53. Recent evidence demonstrates that there is a declining number of registered GPs in practice in Scotland. This comes at a time where the demand on primary care services is steadily increasing due to a combination of an ageing population and rising levels of multi-morbidity. The number of people aged 65 and over is estimated to increase by around 60% from 0.93 million to 1.48 million by 2039, leading to substantial rises in a range of long-term conditions[28]. People with long-term conditions already account for about 50% of GP appointments, placing significant and increasing strain on services. Patients are also demanding more from their healthcare professionals: they rightly expect higher standards of care, more information about their treatment, more involvement in decisions about their care and improved access to the latest treatments.

54. While the headcount number of qualified GPs working in NHS Scotland has increased by around 200 since 2005 to around 4,400, there has been a steady fall in the estimated whole time equivalent[29] since 2013 (Figure 5).

Figure 5: GP headcount and whole time equivalent, 2005-2017[30]

Figure 5: GP headcount and whole time equivalent, 2005-2017

55. The combination of falling capacity and steadily rising demand from an increasing ageing population is placing general practice under significant and unprecedented pressure. This is apparent from the latest Primary Care Workforce Survey[31], which found that:

  • Nearly a quarter (24%) of responding GP practices reported current GP vacancies, compared to 22% in 2015, and 9% in 2013.
  • The GP vacancy rate has increased from 1.7% of total sessions in 2013 to 5.6% in 2017.
  • The estimated WTE of GPs has decreased by over 4% since 2013.
  • Nearly 9 out of 10 practices reported using GP locums in the 12 months preceding the 2017 surveys.
  • There has been a continued decrease in the proportion of GPs working eight or more sessions per week: from 51% of GPs in 2013 to 37% in 2017.
  • Over a third (36%) of all GPs are aged 50 years or over, with a significant risk these doctors will leave the profession as demand continues to outpace workforce supply.

56. As set out in the Health and Social Care Delivery Plan[32], the Scottish Government's vision for the future of primary care is for enhanced and expanded multi-disciplinary community care teams, made up of a variety of professionals each contributing their unique skills to managing care and improving outcomes. This is accompanied by a clearer whole system quality improvement and clinical leadership for General Practitioners (GPs) via the new General Medical Services (GMS) Contract. Strong primary care services focused on prevention, anticipatory care planning and self-management are fundamental to ensuring the sustainability of the NHS.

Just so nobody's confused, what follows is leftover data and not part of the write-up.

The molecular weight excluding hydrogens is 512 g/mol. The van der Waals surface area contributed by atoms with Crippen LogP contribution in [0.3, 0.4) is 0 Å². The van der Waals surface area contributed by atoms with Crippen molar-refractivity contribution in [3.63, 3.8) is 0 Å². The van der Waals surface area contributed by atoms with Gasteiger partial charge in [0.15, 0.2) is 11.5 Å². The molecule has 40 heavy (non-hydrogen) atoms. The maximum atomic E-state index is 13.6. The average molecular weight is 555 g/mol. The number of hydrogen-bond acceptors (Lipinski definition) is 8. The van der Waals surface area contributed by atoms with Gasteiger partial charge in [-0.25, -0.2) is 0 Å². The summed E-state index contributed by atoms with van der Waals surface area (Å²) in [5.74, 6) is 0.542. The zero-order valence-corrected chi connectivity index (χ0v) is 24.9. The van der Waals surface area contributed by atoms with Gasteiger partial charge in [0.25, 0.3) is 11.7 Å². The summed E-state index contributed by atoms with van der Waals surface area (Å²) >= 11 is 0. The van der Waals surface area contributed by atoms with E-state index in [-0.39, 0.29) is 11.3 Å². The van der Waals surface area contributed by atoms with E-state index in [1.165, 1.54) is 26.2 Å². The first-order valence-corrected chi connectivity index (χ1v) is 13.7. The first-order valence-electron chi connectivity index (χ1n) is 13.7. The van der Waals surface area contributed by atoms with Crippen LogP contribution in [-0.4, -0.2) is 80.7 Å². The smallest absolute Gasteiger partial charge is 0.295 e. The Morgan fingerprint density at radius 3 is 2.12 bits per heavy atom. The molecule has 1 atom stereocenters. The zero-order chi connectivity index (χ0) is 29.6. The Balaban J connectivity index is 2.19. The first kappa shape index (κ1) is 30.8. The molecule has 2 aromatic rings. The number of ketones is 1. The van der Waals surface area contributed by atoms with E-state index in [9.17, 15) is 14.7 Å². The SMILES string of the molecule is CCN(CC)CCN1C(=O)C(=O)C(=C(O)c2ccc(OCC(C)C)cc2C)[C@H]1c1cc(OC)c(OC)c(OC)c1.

57. The recent Nuffield report Shifting the balance of care: Great expectations[33] highlighted the implementation challenges involved in shifting care out of hospital settings to deliver the triple aim of improved population health, better patient care, while reducing costs. It stressed the need to properly resource primary and community care in taking on additional responsibilities as transition is further embedded.

Allied Health Professionals

58. The AHP workforce has increased by over 30% in the last 10 years - from 8,800 in 2006 to around 11,500 in 2017[34]. This reflects a growing need for professionals with a diverse range of specialist skills who can make a vital contribution as first point of contact practitioners for diagnostics, early rehabilitation and enablement. Amongst Allied health professionals, shortages persist within Radiography & Sonography, Prosthetics and Orthotics, and amongst Paramedics, all of whom are present on the current SOL. Other notable shortages have been highlighted within physiotherapy, and occupational therapy.

59. Within physiotherapy, NHS Scotland currently has some 205.6 vacancies, equating to a vacancy rate of 6.7%[35]. These issues are expanded upon within the NHS Lothian return, which has been appended. Additional profiles have been provided within Annex C for several key roles, experiencing acute vacancy (Cardiac Physiology/ Prosthetics and Orthotics/ Physiotherapy).

60. For a significant proportion of Allied Health Professionals international recruitment is contingent on the presence of their occupation on the Shortage Occupations List, in order to meet the Tier 2 salary threshold. Table 1 indicates the proportion of AHPs affected by the £30,000 threshold, as well as the £35,000 settlement threshold, using 2019-20 pay scales.

Healthcare Science Professions

61. Healthcare Scientists are the fourth largest clinical group, and their work underpins over 80% of all clinical diagnoses. Further technological advances will bring many more opportunities for Healthcare Scientists to work across disciplines and NHS Board boundaries. The NHS Scotland workforce covers over 50 different scientific specialities in the three main strands of healthcare science – life sciences, physical sciences and physiological sciences.

62. Demand profiles for cardiac physiology suggests that demand for additional cardiac physiologists could range between 35 and 156 WTE within 10 years, on top of the current shortage of 16 WTE. Additionally, the Academy of Healthcare Science were able to highlight that in Vascular Science 20% of the labs (4 out of 20) say they have unfilled vacancies, but we were unable to collect further evidence within the short time-frames. Other notable shortages have been highlighted within Clinical Physiology; most acutely in Cardiac Physiology and Vascular Science. These issues are expanded upon within the NHS Lothian return, which has been appended. Additional profiles have been provided within Annex C for several key roles, experiencing acute vacancy.

63. The educational pathways for Healthcare Scientists vary in length and complexity, spanning a wide range of professions, with slight deviations in titles representing distinct and strategically significant roles. These job titles have often confounded classification and caused problems with Tier 2 visas particularly within various strands of Physical Sciences including: Medical Physics and Nuclear Medicine, as indicated within the appended return from NHS Lothian. There is currently no process whereby employers are able to appeal decisions, when disagreements with the Home Office occur, and in some cases this has caused considerable uncertainty for applicants.

64. Within Healthcare Science: Vascular scientists; Medical Illustrators; and the Maxillo-facial workforce are reliant on graduates from courses in England, and therefore have limited success in attracting individuals to work in Scotland.